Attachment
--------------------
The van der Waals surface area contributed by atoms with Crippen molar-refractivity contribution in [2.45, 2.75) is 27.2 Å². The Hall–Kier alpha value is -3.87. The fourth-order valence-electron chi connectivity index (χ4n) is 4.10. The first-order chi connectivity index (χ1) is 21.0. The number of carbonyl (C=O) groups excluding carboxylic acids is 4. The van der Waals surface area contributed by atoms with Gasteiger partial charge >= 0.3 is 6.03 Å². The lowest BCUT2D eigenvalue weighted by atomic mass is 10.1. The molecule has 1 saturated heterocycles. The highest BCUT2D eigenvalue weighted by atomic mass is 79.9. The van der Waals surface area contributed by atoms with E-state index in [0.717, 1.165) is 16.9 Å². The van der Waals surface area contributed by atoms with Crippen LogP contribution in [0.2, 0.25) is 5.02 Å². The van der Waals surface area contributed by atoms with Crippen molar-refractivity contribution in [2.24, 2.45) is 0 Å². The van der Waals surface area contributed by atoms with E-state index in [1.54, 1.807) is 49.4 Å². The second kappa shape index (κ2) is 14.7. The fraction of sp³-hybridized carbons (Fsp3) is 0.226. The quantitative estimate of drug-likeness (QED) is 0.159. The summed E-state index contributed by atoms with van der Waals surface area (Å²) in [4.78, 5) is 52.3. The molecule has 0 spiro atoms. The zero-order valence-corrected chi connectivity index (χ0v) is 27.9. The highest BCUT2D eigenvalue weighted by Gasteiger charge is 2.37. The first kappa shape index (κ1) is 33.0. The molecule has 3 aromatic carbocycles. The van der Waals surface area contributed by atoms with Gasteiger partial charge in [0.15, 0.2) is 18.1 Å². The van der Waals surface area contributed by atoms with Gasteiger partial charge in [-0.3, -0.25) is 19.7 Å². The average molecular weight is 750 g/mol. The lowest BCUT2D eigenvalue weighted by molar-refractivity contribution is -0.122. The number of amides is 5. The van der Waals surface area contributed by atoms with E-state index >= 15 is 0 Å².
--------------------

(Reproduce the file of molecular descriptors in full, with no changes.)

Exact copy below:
The van der Waals surface area contributed by atoms with Crippen molar-refractivity contribution in [2.45, 2.75) is 27.2 Å². The Hall–Kier alpha value is -3.87. The fourth-order valence-electron chi connectivity index (χ4n) is 4.10. The first-order chi connectivity index (χ1) is 21.0. The number of carbonyl (C=O) groups excluding carboxylic acids is 4. The van der Waals surface area contributed by atoms with Gasteiger partial charge >= 0.3 is 6.03 Å². The lowest BCUT2D eigenvalue weighted by atomic mass is 10.1. The molecule has 1 saturated heterocycles. The highest BCUT2D eigenvalue weighted by atomic mass is 79.9. The van der Waals surface area contributed by atoms with E-state index in [0.717, 1.165) is 16.9 Å². The van der Waals surface area contributed by atoms with Crippen LogP contribution in [0.2, 0.25) is 5.02 Å². The van der Waals surface area contributed by atoms with Crippen molar-refractivity contribution in [2.24, 2.45) is 0 Å². The van der Waals surface area contributed by atoms with E-state index in [1.54, 1.807) is 49.4 Å². The second kappa shape index (κ2) is 14.7. The fraction of sp³-hybridized carbons (Fsp3) is 0.226. The quantitative estimate of drug-likeness (QED) is 0.159. The summed E-state index contributed by atoms with van der Waals surface area (Å²) in [4.78, 5) is 52.3. The molecule has 0 spiro atoms. The zero-order valence-corrected chi connectivity index (χ0v) is 27.9. The highest BCUT2D eigenvalue weighted by Gasteiger charge is 2.37. The first kappa shape index (κ1) is 33.0. The molecule has 3 aromatic carbocycles. The van der Waals surface area contributed by atoms with Gasteiger partial charge in [0.15, 0.2) is 18.1 Å². The van der Waals surface area contributed by atoms with Gasteiger partial charge in [-0.3, -0.25) is 19.7 Å². The average molecular weight is 750 g/mol. The lowest BCUT2D eigenvalue weighted by molar-refractivity contribution is -0.122. The number of amides is 5. The van der Waals surface area contributed by atoms with E-state index >= 15 is 0 Å².